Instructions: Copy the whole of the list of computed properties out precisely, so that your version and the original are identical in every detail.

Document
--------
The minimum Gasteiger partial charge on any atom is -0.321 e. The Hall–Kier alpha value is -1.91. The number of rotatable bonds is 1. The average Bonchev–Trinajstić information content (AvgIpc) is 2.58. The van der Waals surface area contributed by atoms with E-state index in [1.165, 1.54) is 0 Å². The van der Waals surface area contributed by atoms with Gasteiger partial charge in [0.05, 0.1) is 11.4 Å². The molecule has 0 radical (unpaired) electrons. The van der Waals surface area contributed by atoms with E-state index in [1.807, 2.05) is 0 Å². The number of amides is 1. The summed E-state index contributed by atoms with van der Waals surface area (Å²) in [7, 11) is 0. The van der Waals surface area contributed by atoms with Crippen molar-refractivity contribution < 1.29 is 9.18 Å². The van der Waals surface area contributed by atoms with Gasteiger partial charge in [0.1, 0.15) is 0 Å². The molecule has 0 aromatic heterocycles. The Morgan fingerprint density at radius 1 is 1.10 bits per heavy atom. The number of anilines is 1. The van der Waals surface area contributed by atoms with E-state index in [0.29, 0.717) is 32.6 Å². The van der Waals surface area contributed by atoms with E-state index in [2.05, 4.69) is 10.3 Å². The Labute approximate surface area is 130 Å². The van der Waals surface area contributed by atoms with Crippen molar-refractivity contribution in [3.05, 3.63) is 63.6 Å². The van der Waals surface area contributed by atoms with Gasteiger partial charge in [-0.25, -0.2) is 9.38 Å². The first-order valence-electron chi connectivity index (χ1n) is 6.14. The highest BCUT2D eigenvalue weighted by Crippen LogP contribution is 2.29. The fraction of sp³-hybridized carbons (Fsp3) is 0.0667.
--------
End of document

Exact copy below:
The minimum Gasteiger partial charge on any atom is -0.321 e. The Hall–Kier alpha value is -1.91. The number of rotatable bonds is 1. The average Bonchev–Trinajstić information content (AvgIpc) is 2.58. The van der Waals surface area contributed by atoms with E-state index in [1.165, 1.54) is 0 Å². The van der Waals surface area contributed by atoms with Gasteiger partial charge in [0.05, 0.1) is 11.4 Å². The molecule has 0 radical (unpaired) electrons. The van der Waals surface area contributed by atoms with E-state index in [1.807, 2.05) is 0 Å². The number of amides is 1. The summed E-state index contributed by atoms with van der Waals surface area (Å²) in [7, 11) is 0. The van der Waals surface area contributed by atoms with Crippen molar-refractivity contribution < 1.29 is 9.18 Å². The van der Waals surface area contributed by atoms with Gasteiger partial charge in [0.1, 0.15) is 0 Å². The molecule has 0 aromatic heterocycles. The Morgan fingerprint density at radius 1 is 1.10 bits per heavy atom. The number of anilines is 1. The van der Waals surface area contributed by atoms with E-state index in [0.29, 0.717) is 32.6 Å². The van der Waals surface area contributed by atoms with E-state index in [2.05, 4.69) is 10.3 Å². The Labute approximate surface area is 130 Å². The van der Waals surface area contributed by atoms with Crippen molar-refractivity contribution in [3.05, 3.63) is 63.6 Å². The van der Waals surface area contributed by atoms with Gasteiger partial charge in [-0.25, -0.2) is 9.38 Å². The first-order valence-electron chi connectivity index (χ1n) is 6.14. The highest BCUT2D eigenvalue weighted by Crippen LogP contribution is 2.29. The fraction of sp³-hybridized carbons (Fsp3) is 0.0667.